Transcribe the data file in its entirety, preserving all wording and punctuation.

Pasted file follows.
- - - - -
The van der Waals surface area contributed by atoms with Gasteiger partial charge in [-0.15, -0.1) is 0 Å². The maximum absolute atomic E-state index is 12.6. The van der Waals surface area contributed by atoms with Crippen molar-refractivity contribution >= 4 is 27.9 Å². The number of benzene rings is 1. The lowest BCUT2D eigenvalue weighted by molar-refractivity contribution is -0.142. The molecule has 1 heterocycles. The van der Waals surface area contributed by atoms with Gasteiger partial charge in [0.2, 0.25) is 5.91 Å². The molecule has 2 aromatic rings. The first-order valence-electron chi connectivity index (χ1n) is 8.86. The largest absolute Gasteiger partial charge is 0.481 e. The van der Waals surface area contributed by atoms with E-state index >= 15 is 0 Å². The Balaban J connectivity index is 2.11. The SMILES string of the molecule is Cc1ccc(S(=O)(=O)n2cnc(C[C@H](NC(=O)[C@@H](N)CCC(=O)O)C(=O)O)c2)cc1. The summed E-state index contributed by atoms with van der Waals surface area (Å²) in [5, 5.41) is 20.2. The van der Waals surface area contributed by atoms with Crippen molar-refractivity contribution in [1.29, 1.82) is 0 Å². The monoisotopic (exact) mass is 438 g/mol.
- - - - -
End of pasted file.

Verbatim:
The van der Waals surface area contributed by atoms with Gasteiger partial charge in [-0.15, -0.1) is 0 Å². The maximum absolute atomic E-state index is 12.6. The van der Waals surface area contributed by atoms with Crippen molar-refractivity contribution >= 4 is 27.9 Å². The number of benzene rings is 1. The lowest BCUT2D eigenvalue weighted by molar-refractivity contribution is -0.142. The molecule has 1 heterocycles. The van der Waals surface area contributed by atoms with Gasteiger partial charge in [0.2, 0.25) is 5.91 Å². The molecule has 2 aromatic rings. The first-order valence-electron chi connectivity index (χ1n) is 8.86. The largest absolute Gasteiger partial charge is 0.481 e. The van der Waals surface area contributed by atoms with E-state index >= 15 is 0 Å². The Balaban J connectivity index is 2.11. The SMILES string of the molecule is Cc1ccc(S(=O)(=O)n2cnc(C[C@H](NC(=O)[C@@H](N)CCC(=O)O)C(=O)O)c2)cc1. The summed E-state index contributed by atoms with van der Waals surface area (Å²) in [5, 5.41) is 20.2. The van der Waals surface area contributed by atoms with Crippen molar-refractivity contribution in [1.29, 1.82) is 0 Å². The monoisotopic (exact) mass is 438 g/mol.